Sunday, June 07, 2009
Ulysses and Us
Where was I hiding, I wonder, in the thirty years I lived in Ireland, to prevent me ever hearing the phrase ‘Feast of Saint Jam Juice’ applied to that annual festival of Edwardian tomfoolery better known as Bloomsday. Perhaps I was living in some alternative reality from Declan Kiberd, who reassures me in Ulysses And Us that that is how Bloomsday is ‘jocularly’ known in Dublin. Google hasn’t heard of it either.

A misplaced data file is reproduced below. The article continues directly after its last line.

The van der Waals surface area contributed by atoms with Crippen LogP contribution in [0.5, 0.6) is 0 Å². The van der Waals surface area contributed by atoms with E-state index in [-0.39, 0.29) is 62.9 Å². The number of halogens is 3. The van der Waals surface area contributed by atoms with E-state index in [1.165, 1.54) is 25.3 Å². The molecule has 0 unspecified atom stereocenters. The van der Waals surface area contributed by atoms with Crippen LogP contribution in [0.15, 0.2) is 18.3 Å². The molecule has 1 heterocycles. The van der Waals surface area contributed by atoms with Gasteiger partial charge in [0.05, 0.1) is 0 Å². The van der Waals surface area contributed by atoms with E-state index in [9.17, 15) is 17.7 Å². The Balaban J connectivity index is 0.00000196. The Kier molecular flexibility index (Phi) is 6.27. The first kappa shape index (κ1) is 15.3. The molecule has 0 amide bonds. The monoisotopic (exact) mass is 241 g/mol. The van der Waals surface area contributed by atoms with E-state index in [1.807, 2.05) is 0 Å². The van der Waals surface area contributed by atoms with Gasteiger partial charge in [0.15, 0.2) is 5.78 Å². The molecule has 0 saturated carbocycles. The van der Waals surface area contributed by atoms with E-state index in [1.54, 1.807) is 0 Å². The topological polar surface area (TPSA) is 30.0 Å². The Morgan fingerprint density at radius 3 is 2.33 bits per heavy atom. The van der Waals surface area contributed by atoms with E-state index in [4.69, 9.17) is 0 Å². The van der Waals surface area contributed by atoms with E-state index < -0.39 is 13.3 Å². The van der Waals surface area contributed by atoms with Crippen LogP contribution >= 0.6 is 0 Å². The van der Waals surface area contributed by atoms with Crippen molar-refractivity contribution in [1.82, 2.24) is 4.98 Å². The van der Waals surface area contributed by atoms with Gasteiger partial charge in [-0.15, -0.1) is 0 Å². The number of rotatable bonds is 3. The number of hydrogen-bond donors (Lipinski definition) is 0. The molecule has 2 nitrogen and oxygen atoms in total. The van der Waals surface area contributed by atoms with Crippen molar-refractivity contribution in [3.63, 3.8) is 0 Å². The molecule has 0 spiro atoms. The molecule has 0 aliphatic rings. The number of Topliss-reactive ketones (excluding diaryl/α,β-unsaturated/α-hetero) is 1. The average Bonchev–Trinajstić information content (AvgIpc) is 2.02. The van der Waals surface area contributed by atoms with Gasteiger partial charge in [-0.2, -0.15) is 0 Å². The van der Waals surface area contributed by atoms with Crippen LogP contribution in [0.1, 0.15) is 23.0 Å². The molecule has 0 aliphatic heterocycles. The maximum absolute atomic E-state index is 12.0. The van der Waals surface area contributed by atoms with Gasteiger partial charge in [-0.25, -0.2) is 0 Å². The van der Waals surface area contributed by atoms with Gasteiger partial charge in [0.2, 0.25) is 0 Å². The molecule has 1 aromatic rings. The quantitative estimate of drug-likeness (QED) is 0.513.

Someone has been spoiling Kiberd’s fun. Specifically, Ulysses critics. They have wrenched the text away from the common reader and made it a prize specimen of ‘specialist knowledge’ rather than the ‘property of all who shared in a common culture.’ And yet this is strangely at odds with the actual evidence offered by Kiberd. There are ‘dozens of taxi drivers’ who ‘know the main characters but haven’t got too far into it yet’ (this story, I feel, is a whisker away from the hardy old perennial about the man at the unveiling of a plaque who remembers living down the road from Leopold Bloom, and what a decent old skin he was.) Kiberd senior loved Ulysses, but on attempting to sit through a Joyce symposium at Trinity College, Dublin, was scared off by a paper on ‘The Consciousness of Stephen’. Kiberd fails to offer readings, or even the names of these academic baddies – in fact the book appears to quote no Joyce scholarship of the last few decades, one passing reference aside to a book published in 2004; otherwise nothing – and when it does make a gesture in that direction weakly mutters of ‘specialists prepared to devote years to the study of [Ulysses’] secret codes – parallax, indeterminacy, consciousness-time being among the buzz words.’ This is unreadable jargon? Holy contransmagnificandjewbangtantiality! But then again, on the subject of unreadability, Kiberd reminds us that Joyce’s great defender Hemingway couldn’t be bothered finishing Ulysses and that Roddy Doyle too thinks it’s full of boring longueurs. Maybe Kiberd doesn’t actually want us to read it all the way through?